iOS 9.3 has not addressed our concerns with iOS as a whole, but this implementation on the iPad Pro 9.7 is really quite a pleasure to use.
|iPad Pro 9.7|
|Display||9.7-inch, 2048x1536 resolution, 264ppi|
|Internal Storage||32GB, 128GB and 256GB|
|Operating system||iOS 9.3|
|Camera||12MP iSight rear
|Connectivity options||WiFi a/b/g/n/ac, dual channel
Home button with integrated fingerprint scanner
|I/O ports||Lightning port
|Stylus||Optional - Apple Pencil|
Optional magnetically connected keyboard - no touchpad
|Battery life||Up to 10 hours|
|Sensors||4x Ambient light
|Dimensions & weight||9.4 x 6.6 x 0.24 inches (240 x 169.5 x 6.1 mm)
0.96 - 0.98 lbs (437 - 444 g)
Note: Camera protrudes approx. 1.5mm, overall thickness is about 7.6mm
Please let me say that again, there is a monster 256GB option for this tablet, and for the original iPad Pro now as well.
Pricing and final thoughts
Our first impressions of the tablet were a tad lackluster, not that we ere unimpressed, but we certainly proved to ourselves why we should take some time with a device before issuing a true review.
We first took the iPad Pro 9.7 to be an iterative update from the iPad Air 2. Not to discount the “pro” features that had been pulled over from the big iPad Pro, but somehow we did not expect this new Pro tablet to be so great.
Stay tuned for our comparison with the iPad Pro and the iPad Air 2, but or now, please allow me to say, with confidence, this is the best iPad I have ever used. I dare say that it is my current nomination for tablet of the year. We’ve got a lot of year left, but still, it’s pretty darn good.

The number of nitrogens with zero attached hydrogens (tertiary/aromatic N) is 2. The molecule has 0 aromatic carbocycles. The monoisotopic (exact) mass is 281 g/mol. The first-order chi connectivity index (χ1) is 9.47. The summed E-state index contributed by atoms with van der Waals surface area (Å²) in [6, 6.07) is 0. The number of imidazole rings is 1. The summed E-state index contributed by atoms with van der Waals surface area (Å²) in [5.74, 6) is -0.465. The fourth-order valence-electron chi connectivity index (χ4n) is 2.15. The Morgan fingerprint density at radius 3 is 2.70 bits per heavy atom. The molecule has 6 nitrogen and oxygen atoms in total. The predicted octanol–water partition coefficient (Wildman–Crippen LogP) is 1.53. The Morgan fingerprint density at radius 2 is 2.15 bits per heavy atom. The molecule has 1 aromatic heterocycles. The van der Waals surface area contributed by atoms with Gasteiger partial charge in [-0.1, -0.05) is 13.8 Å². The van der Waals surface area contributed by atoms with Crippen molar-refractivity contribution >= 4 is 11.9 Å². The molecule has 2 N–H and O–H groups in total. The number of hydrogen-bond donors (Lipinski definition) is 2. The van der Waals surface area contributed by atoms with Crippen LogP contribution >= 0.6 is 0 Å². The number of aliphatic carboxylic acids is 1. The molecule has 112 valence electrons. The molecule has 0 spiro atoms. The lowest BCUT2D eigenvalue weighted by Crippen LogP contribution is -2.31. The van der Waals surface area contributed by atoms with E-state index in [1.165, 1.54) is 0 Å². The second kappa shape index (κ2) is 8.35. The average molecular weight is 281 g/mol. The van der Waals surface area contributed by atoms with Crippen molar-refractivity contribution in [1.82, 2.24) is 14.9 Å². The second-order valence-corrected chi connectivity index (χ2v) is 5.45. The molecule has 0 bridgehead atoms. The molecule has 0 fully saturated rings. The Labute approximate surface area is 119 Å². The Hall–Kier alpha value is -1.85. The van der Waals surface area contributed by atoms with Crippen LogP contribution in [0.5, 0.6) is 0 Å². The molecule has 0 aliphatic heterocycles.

|Internal storage||iPad Pro 9.7|
|Apple Pencil smart stylus||$99|
|Smart Keyboard detachable keyboard||$149|
Apple has never been a budget device manufacturer, and the iPad Pro 9.7 is no exception. Starting price is at $599 for the 32GB WiFi only model. The top end 256GB model with LTE connectivity will set you back a cool $1029. Don’t forget to add on that Smart Keyboard for $149 and the Apple Pencil smart stylus for another $99.
Thankfully, the introduction of this new tablet means a price drop for the older devices. While we would hesitate to recommend the iPad Air at this point, the iPad Air 2 is still a solid tablet for your basic coffee table companion.
Now it’s your turn, head on down to the comments below and let us know what you think of Apple’s latest tablet. We think the iPad Pro 9.7 is the best iPad to date, do you agree?